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Skin cancer awareness month: Melanoma Monday

NATIONAL MELANOMA MONDAY

May is designated as Skin cancer awareness month. Included in that designation is National Melanoma Monday, which is the first Monday in May.

The American Academy of Dermatology has set aside this day to raise awareness about skin cancer.

Melanoma is a type of skin cancer, and it is the deadliest of skin cancers.

There will be many events focused on skin health, sun safety, tanning prevention, and skin cancer screenings and resources.

All are asked to join the American Academy of Dermatology in wearing orange and encouraging others to wear orange for skin cancer awareness.

Normal moles. A normal mole is usually an evenly colored brown, tan, or black spot on the skin. …

Most people have moles, and almost all moles are harmless.

But it’s important to recognize changes in a mole – such as in its size, shape, or color – that can suggest a melanoma may be developing.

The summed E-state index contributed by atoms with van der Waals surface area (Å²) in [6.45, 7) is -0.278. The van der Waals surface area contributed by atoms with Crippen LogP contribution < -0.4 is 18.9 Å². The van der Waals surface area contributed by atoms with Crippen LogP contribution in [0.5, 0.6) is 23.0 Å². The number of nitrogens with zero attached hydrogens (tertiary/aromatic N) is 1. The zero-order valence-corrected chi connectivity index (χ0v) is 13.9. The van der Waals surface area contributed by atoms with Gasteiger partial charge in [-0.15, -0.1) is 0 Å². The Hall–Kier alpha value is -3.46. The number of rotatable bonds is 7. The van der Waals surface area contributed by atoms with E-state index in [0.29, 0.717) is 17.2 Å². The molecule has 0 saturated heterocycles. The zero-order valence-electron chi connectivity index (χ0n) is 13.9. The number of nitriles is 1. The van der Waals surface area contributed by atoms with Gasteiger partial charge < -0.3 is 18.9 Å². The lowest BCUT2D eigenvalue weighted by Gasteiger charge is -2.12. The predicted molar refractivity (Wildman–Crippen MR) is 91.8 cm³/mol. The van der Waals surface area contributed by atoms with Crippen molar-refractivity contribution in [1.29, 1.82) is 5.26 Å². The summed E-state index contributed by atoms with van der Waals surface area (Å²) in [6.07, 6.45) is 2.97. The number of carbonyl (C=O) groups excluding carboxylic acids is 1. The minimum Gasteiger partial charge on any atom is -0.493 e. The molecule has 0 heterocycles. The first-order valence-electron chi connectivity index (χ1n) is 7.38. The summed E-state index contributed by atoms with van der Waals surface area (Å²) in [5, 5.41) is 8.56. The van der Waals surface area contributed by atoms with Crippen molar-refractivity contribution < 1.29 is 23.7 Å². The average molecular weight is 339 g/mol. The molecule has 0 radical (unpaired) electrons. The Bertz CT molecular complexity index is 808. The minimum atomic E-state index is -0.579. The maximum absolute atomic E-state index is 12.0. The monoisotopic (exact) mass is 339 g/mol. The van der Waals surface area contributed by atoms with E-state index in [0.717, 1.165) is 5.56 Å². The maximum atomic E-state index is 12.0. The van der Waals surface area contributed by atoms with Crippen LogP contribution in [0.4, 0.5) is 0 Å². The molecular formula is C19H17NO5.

It is not just the skin that is most often exposed to the sun that needs to be checked, but every place in between.

That means under your arms and between your toes.

Detailed instructions for giving yourself a thorough body check:

Strip down to your birthday suit.

Make sure you have good light, a hand mirror and a full-length mirror.

Start with your scalp … Separate your hair and look closely.

Then examine face, under nose, ears and behind ears.

Next look at arms, under arms and backs of arms.

Check your chest, then abdomen, pelvis, groin and legs.

Sit down and check feet as wells as between toes.

Then use your hand mirror with your back to the full mirror to check your back, buttock and back of legs.

Every surface of the skin should be checked, even those places where the sun doesn’t shine.

What to look for: The ABCDEs of skin cancer:

A —ASYMMETRY: One half unlike the other half.

B —BORDER: Irregular, scalloped or poorly defined border.

C —COLOR: Varied from one area to another.

D —DIAMETER: While melanomas are usually greater than 6 mm, they can be smaller.

E —EVOLVING: A mole or skin lesion that looks different from the rest.

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